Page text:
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08-08-2012, 05:54 PM
  #4
Czech Your Math
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Quote:
Originally Posted by Iain Fyffe View Post
I make this very point in the post. I think it's the most likely explanation for the negative correlation, however more work would certainly be needed to confirm that.
Sorry, I just looked at your chart and didn't have time to read through your blog at that time.

It's certainly a possible factor, but I would doubt it really explains negative correlations. Perhaps it slightly lessens the expected positive correlation, but there's not even actual evidence of that at this point.

You make a good point about the score effect, but wouldn't the leading team play defense in an effort to avoid the high quality scoring chances which may necessitate penalties? Otherwise, they would be A) giving up more shots (according to what you said), B) giving up the same % of high quality shots, and so a greater number of high quality scoring chances, C) decreasing their own shots and scoring chances. How would this help them protect a lead? I would guess they might decrease their own shots and scoring chances, in exchange for more possession and/or fewer high quality scoring chances for their opponents. This would make sense to me, but then it should not increase the high quality scoring chances for their opponents (which shouldn't increase penalties by the leading team). Also, the leading team, by giving up scoring chances of its own, would be seemingly avoiding penalties which might be committed to create their own offensive advantage, which might negate much or all of any effect that is there from them giving up more shots.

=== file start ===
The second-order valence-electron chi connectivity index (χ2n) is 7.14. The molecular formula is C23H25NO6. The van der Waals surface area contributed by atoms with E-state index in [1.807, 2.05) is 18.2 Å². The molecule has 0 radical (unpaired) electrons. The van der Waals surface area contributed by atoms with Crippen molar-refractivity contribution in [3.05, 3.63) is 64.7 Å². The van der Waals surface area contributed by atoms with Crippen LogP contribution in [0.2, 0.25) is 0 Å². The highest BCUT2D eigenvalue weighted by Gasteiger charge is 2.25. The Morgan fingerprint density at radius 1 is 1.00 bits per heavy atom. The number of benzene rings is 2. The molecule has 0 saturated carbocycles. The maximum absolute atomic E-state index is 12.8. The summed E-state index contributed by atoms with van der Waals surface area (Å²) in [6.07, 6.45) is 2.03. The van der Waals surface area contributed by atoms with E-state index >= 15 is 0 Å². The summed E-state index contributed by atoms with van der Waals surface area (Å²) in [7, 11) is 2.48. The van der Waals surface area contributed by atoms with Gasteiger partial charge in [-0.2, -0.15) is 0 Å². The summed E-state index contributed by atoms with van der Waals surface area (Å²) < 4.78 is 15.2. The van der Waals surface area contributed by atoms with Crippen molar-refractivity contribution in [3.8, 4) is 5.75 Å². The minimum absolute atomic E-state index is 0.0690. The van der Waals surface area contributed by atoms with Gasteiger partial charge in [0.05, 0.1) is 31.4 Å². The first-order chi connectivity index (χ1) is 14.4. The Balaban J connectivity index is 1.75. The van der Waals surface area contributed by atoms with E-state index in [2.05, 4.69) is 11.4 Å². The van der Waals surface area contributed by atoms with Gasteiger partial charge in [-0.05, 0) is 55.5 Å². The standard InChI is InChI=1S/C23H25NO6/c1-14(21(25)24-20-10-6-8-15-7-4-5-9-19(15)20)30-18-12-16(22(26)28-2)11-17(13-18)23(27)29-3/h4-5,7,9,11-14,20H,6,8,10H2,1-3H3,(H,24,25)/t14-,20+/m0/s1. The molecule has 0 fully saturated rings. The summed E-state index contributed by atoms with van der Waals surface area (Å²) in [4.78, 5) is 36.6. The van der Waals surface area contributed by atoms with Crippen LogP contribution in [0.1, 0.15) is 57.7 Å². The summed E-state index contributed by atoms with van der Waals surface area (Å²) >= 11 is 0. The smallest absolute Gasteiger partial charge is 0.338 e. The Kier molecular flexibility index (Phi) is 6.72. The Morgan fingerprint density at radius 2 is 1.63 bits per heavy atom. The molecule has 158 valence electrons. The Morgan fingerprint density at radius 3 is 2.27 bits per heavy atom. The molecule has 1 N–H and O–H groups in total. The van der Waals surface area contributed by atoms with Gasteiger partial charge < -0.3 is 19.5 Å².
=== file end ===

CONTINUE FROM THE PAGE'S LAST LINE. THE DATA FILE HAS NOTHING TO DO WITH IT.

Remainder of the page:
I think the ES GF/GA data vs. new PPs (or NOMS as you term it) would be the most helpful at this points. It's not my highest priority right now, but I may look at it in the future.

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